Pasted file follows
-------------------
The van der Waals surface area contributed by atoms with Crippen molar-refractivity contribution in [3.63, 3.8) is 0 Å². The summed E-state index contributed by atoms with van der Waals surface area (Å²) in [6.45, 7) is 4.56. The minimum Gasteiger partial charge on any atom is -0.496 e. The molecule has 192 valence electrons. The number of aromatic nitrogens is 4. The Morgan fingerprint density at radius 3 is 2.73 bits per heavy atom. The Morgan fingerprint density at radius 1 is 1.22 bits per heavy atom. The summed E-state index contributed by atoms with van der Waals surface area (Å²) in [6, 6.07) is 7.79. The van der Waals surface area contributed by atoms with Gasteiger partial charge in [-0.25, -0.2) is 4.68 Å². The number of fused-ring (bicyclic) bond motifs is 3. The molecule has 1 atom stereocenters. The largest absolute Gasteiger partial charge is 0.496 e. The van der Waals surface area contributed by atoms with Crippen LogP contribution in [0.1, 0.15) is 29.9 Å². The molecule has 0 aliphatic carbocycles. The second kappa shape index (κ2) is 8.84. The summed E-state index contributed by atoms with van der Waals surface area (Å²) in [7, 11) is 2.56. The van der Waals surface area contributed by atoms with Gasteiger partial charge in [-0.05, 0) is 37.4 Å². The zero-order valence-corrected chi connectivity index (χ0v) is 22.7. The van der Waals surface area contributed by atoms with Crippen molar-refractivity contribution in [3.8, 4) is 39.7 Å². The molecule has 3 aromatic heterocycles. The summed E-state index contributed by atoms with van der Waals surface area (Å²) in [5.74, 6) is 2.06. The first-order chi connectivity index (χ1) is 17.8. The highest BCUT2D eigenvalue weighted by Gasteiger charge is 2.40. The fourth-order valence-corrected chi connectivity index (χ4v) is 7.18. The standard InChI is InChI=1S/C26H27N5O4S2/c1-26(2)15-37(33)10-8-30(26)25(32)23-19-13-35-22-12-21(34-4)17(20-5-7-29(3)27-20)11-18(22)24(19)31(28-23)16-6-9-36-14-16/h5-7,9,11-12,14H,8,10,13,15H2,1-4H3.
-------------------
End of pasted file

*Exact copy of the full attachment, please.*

The van der Waals surface area contributed by atoms with Crippen molar-refractivity contribution in [3.63, 3.8) is 0 Å². The summed E-state index contributed by atoms with van der Waals surface area (Å²) in [6.45, 7) is 4.56. The minimum Gasteiger partial charge on any atom is -0.496 e. The molecule has 192 valence electrons. The number of aromatic nitrogens is 4. The Morgan fingerprint density at radius 3 is 2.73 bits per heavy atom. The Morgan fingerprint density at radius 1 is 1.22 bits per heavy atom. The summed E-state index contributed by atoms with van der Waals surface area (Å²) in [6, 6.07) is 7.79. The van der Waals surface area contributed by atoms with Gasteiger partial charge in [-0.25, -0.2) is 4.68 Å². The number of fused-ring (bicyclic) bond motifs is 3. The molecule has 1 atom stereocenters. The largest absolute Gasteiger partial charge is 0.496 e. The van der Waals surface area contributed by atoms with Crippen LogP contribution in [0.1, 0.15) is 29.9 Å². The molecule has 0 aliphatic carbocycles. The second kappa shape index (κ2) is 8.84. The summed E-state index contributed by atoms with van der Waals surface area (Å²) in [7, 11) is 2.56. The van der Waals surface area contributed by atoms with Gasteiger partial charge in [-0.05, 0) is 37.4 Å². The zero-order valence-corrected chi connectivity index (χ0v) is 22.7. The van der Waals surface area contributed by atoms with Crippen molar-refractivity contribution in [3.8, 4) is 39.7 Å². The molecule has 3 aromatic heterocycles. The summed E-state index contributed by atoms with van der Waals surface area (Å²) in [5.74, 6) is 2.06. The first-order chi connectivity index (χ1) is 17.8. The highest BCUT2D eigenvalue weighted by Gasteiger charge is 2.40. The fourth-order valence-corrected chi connectivity index (χ4v) is 7.18. The standard InChI is InChI=1S/C26H27N5O4S2/c1-26(2)15-37(33)10-8-30(26)25(32)23-19-13-35-22-12-21(34-4)17(20-5-7-29(3)27-20)11-18(22)24(19)31(28-23)16-6-9-36-14-16/h5-7,9,11-12,14H,8,10,13,15H2,1-4H3.